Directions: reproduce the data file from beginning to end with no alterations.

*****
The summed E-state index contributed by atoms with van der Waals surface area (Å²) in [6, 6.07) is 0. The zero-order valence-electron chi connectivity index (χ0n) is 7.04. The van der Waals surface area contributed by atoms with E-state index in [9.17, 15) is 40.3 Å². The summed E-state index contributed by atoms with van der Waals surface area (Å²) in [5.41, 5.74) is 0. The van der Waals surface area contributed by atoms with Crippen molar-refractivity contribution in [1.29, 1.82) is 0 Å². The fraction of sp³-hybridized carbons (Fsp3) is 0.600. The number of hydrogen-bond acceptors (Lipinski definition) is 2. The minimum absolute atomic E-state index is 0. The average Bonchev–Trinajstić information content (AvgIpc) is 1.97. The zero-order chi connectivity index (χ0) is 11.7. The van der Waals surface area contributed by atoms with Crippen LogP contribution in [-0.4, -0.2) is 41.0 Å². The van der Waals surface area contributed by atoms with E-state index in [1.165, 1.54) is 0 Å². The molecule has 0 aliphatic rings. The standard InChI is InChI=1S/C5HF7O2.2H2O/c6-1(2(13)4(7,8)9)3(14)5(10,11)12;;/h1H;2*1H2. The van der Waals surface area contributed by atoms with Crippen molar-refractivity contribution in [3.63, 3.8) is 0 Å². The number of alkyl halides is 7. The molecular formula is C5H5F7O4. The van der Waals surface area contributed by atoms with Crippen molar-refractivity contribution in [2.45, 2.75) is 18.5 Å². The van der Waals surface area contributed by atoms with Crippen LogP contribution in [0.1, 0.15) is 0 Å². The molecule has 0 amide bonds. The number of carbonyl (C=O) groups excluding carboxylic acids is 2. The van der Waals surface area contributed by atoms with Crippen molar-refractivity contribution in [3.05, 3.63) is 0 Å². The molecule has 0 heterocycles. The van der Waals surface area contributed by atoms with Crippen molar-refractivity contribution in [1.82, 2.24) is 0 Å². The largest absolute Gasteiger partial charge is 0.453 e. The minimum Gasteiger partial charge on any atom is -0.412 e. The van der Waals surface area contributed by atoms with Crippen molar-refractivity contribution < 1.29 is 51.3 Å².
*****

The summed E-state index contributed by atoms with van der Waals surface area (Å²) in [6, 6.07) is 0. The zero-order valence-electron chi connectivity index (χ0n) is 7.04. The van der Waals surface area contributed by atoms with E-state index in [9.17, 15) is 40.3 Å². The summed E-state index contributed by atoms with van der Waals surface area (Å²) in [5.41, 5.74) is 0. The van der Waals surface area contributed by atoms with Crippen molar-refractivity contribution in [1.29, 1.82) is 0 Å². The fraction of sp³-hybridized carbons (Fsp3) is 0.600. The number of hydrogen-bond acceptors (Lipinski definition) is 2. The minimum absolute atomic E-state index is 0. The average Bonchev–Trinajstić information content (AvgIpc) is 1.97. The zero-order chi connectivity index (χ0) is 11.7. The van der Waals surface area contributed by atoms with Crippen LogP contribution in [-0.4, -0.2) is 41.0 Å². The van der Waals surface area contributed by atoms with E-state index in [1.165, 1.54) is 0 Å². The molecule has 0 aliphatic rings. The standard InChI is InChI=1S/C5HF7O2.2H2O/c6-1(2(13)4(7,8)9)3(14)5(10,11)12;;/h1H;2*1H2. The van der Waals surface area contributed by atoms with Crippen molar-refractivity contribution in [3.63, 3.8) is 0 Å². The number of alkyl halides is 7. The molecular formula is C5H5F7O4. The van der Waals surface area contributed by atoms with Crippen molar-refractivity contribution in [2.45, 2.75) is 18.5 Å². The van der Waals surface area contributed by atoms with Crippen LogP contribution in [0.1, 0.15) is 0 Å². The molecule has 0 amide bonds. The number of carbonyl (C=O) groups excluding carboxylic acids is 2. The van der Waals surface area contributed by atoms with Crippen molar-refractivity contribution in [3.05, 3.63) is 0 Å². The molecule has 0 heterocycles. The van der Waals surface area contributed by atoms with Crippen molar-refractivity contribution in [1.82, 2.24) is 0 Å². The largest absolute Gasteiger partial charge is 0.453 e. The minimum Gasteiger partial charge on any atom is -0.412 e. The van der Waals surface area contributed by atoms with Crippen molar-refractivity contribution < 1.29 is 51.3 Å².